Bahrain pardoned 1584 unjustly jailed prisoners, yet 600 remain behind bars and on death row

The pardon of more than 1500 prisoners on April 8th by Bahraini king Hamad bin Isa Al Khalifa  has taken activists by surprise.

While officials portray the amnesty as a benevolent gesture aimed at fostering reconciliation and healing societal divisions, it can be more accurately viewed as a calculated manoeuvre to mitigate rising domestic tensions, international pressure, and improve Bahrain’s image on the global stage.

Central to the discussion are the individuals affected by this amnesty, particularly those labelled as political prisoners, such as activists, journalists, and advocates who had been detained for their dissenting views or involvement in pro-democracy movements.

Amongst the released, were several leading figures in human rights campaigning for which NGOs have been advocating for their freedom for more than a decade now. For example, Naji Fatteel, a Bahraini human rights defender imprisoned since 2013, was amongst those freed. He is a member of the Board of Directors of the Bahraini human rights NGO Bahrain Youth Society for Human Rights (BYSHR). Since then, he has been imprisoned, tortured, and the target of death threats during the Bahraini uprising starting in February 2011. Sources highlight the appalling conditions he endured during his imprisonment; he was tortured, subjected to electric shocks, deprived of food and sleep, losing consciousness, and needing hospital treatment twice.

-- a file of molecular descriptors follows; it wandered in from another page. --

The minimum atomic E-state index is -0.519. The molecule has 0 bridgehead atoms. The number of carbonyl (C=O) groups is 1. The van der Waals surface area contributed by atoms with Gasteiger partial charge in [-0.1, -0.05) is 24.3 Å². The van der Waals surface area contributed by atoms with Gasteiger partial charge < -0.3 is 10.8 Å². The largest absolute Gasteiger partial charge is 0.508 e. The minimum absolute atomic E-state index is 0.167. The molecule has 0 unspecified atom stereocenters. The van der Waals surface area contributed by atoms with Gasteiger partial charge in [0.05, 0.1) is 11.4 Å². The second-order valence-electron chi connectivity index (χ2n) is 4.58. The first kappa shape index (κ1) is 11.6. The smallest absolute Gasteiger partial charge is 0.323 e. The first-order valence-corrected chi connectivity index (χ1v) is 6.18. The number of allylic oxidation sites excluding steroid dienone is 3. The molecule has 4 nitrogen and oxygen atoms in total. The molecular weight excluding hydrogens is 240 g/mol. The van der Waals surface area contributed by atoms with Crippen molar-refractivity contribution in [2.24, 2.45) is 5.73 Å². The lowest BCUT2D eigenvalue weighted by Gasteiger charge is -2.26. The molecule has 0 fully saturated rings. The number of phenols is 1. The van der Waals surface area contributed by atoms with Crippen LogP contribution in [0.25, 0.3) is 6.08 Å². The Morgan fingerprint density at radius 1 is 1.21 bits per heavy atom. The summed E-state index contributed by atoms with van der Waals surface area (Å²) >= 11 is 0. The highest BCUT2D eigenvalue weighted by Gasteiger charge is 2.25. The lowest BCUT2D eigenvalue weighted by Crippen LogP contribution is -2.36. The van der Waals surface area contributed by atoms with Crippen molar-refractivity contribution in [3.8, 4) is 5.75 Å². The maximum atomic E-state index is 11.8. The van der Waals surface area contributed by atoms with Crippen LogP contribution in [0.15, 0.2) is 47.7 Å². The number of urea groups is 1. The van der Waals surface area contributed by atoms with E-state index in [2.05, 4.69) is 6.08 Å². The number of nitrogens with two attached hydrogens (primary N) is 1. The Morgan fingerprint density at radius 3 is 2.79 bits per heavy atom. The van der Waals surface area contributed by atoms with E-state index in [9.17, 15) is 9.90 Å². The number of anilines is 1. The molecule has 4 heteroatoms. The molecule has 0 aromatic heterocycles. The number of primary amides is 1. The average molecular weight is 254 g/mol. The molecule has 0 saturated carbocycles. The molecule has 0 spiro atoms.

It is important to remember that the released should not have been imprisoned in the first place, in fact, at least 65% of the 1584 people were convicted  solely on protest-related charges.

The timing of Bahrain’s prisoner amnesty coincides with ongoing wars and political tensions in the Middle East and North Africa region (MENA). Since the beginning of Israel’s military campaign in Gaza approximately six months ago, tensions have escalated within Bahrain due to its normalized relationship with Israel under the Abraham Accords. Despite not withdrawing from the normalization accord with Israel, many Bahraini citizens have vocally opposed the Abraham Accords and demonstrated solidarity with Palestinians. Bahrain’s involvement in “Operation Prosperity Guardian” and its support for US-UK bombings in Yemen, purportedly in response to Yemen attacks on Israeli-affiliated vessels, further exacerbates domestic discontent.

Against this backdrop of heightened tensions and growing opposition, the prisoner amnesty may be perceived as an attempt by the Bahraini government to alleviate domestic pressure and calm public dissent. By releasing prisoners, including human rights defenders, the government may seek to appease Bahrainis who are critical of its stance on the Arab–Israeli conflict conflict and its normalization of relations with Israel.

The release of the wrongfully convicted prisoners may be seen as a step towards reconciliation as well as a response to international pressure. Despite this move, however, human rights abuses persist in Bahrain, with hundreds still imprisoned or on death row. The fight for justice and human rights must continue, ensuring the release of all prisoners and addressing fundamental systemic issues.